As the sea ice melted, the methane levels went above 1950 ppbv in that area. I'd welcome your working with methanetracker.org to see for yourself. The possibilities seem to be sea ice melt, or methane generation by plankton, etc, for a short period of time during sea ice melt.

I'll post a photo from the 2007 ESAS expedition of the bubbles locked in sea ice in the Permafrost section of the Forum.

Kevin McKinney

No luck with methanetracker; the system I'm on right now is too old, I think.

But some searching found this paper, which is interesting, and partially relevant, as it concerns the permeability of sea ice (though it does not address methane per se.)

http://www.sciencedirect.com/science/article/pii/S0924796306001862

More recently, there was this review:

https://darchive.mblwhoilibrary.org/handle/1912/4916

Ah! The PDF is here:

https://darchive.mblwhoilibrary.org/bitstream/handle/1912/4916/24-3_loose.pdf?sequence=1

There's a lot of interesting stuff on CO2 fluxes within/across/to/from sea ice, but little about methane. However:

"...methane... is produced in anoxic sediments and is often found trapped in bubbles under sea ice (Kvenvolden et al., 1993; Shakhova et al., 2009.)"

So, yes, methane trapped under sea ice apparently has been observed. However, the assumption that it must be from clathrates is not necessarily correct; the methane may be biogenic instead.

Tor Bejnar

mabs quotes Hansen: "...if the forcing is by fossil fuel CO2 the weathering process would remove the excess atmospheric CO2 on a time scale of 104-105 years, well before the ocean is significantly depleted."

It took me a moment to figure out that "104-105 years" is 10^4 - 10^5 years, or 'on the order of tens of thousands to hundreds of thousands of years'

Richard Alley talks about this geological CO2 control in his 2009 lecture The Biggest Control Knob: http://www.agu.org/meetings/fm09/lectures/lecture_videos/A23A.shtml

dorlomin

@dorlomin
would have made it much more buoyant

Wrong. This seems to be a change of around 150 ppb in the atmosphere. The mass of the atmosphere is about 10 000kg per square meter. CH4 weighs less than O2 and N2 but within the same order of magnitude so I will assume equal mass per molecule and its about 1.5 grams per square meter.


A cubic meter of water is around 1 tonne so 1.5 grams is not going to affect buoyancy.

Silly me.

mabs

@Tor

Thanks for the correction. It looks like I missed that one.

dorlomin

@Apocalypse4Real
Methane sourced from subsea clathrates has been documented being frozen in sea ice in the Laptev and elsewhere during the onset of winter.

There is some but it is enough, where does it come from, how widespread is it, how long has this been happening, i.e. are we simply seeing something that has existed for many years?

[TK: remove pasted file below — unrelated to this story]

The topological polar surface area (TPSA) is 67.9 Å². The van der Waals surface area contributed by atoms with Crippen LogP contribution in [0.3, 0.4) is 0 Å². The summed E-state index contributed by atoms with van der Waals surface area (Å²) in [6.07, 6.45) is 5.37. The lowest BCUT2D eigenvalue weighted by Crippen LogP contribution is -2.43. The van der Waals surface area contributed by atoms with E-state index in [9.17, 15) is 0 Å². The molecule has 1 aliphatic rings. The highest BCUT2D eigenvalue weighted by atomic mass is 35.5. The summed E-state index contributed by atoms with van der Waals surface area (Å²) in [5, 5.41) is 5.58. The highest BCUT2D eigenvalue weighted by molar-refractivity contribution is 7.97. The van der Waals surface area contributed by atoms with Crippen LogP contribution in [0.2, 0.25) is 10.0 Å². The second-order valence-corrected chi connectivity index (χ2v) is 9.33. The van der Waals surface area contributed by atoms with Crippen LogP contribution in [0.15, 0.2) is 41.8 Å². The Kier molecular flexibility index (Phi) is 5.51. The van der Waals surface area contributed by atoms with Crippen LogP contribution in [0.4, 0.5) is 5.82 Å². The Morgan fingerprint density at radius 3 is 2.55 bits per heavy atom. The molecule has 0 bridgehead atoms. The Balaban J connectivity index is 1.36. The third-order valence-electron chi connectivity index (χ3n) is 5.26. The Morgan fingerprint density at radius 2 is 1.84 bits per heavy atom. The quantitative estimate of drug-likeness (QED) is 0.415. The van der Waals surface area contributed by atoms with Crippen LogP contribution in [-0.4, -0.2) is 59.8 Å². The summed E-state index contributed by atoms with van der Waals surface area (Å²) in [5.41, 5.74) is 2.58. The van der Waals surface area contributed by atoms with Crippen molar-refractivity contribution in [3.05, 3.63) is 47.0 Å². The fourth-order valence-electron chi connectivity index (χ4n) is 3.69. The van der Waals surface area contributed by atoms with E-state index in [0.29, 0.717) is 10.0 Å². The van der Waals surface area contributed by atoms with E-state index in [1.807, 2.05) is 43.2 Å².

As the sea ice melted, the methane levels went above 1950 ppbv in that area.

Sea ice melts from around April there. This is the time the whole region experiences its methane maximum for the year. Have you thought that these variations may be due to more regional factors rather than what is immediately below?


What you have is an interesting observation. Now you will have to do the hard yards to turn it into a hypothesis. That means lots of work to eliminate the alternatives and contextualise it (i.e. is this just something that has been happening for decades or centuries or is it new and if so why is it happening)?

I am not riding you hard to be a pain, but these are the sort of questions our 'friends' on the other side of the mirror will have for you in a much much more hostile fashion.

D

@ delormin. Rob was saying that by mass, CH4 has a GH potential effect that is 72 x greater than CO2 but by volume the effect is only 24. The molecular mass of CH4 is 16 and the mass of CO2 is 44 (@ Rob.... Did you make a typo by using 48? ) Since one mole of any gas will have a volume of 22.4 L @ STP, one needs to compare mole volumes and not mass. Rob's fraction of 16/48 (should be 16/44) gets you there.
Back to lurking for me.

Windchaser

Rob Dekker

Windchaser, dorlomin.
Sorry guys, I messed up. You are both right.
Let me try again, this time corrected :

CH4 by mass has a GH potential 72x greater than CO2. By volume (by mole, or molecule count), that GH potential is 72 * 16/44 = 26x, since we need to adjust for the molecular mass fraction between CH4 (16) and CO2 (44)

If a doubling of CO2 in the atmosphere will cause 3.7 W/m^2 forcing, a doubling of CH4 will cause 3.7 * 26 * 1.9/390 = 0.47 W/m^2 forcing, since we need to adjust for the volume fraction in the atmosphere between CH4 (1.9 ppmv) and CO2 (390 ppmv).

So forcing for a doubling of CH4 is only 0.47 W/m^2. Did I do that right now ?

If so then the variation of 3% CH4 over an annual cycle will thus cause a negligent variation in radiative forcing over the Arctic.

Bdwo

Natural marine seepage blowout: Contribution to atmospheric methane; Ira Leifer, Bruce P. Luyendyk, Jim Boles, and Jordan F. Clark doi:10.1029/2005GB002668.
http://www.geol.ucsb.edu/faculty/luyendyk/Luyendyk_pdf/Leifer_etal_GBC_06_SeepBoom.pdf - cool pictures; I think "SeepBoom" in the URL indicates the authors position on the wisdom of poking clathrates with rising CO2 emissions.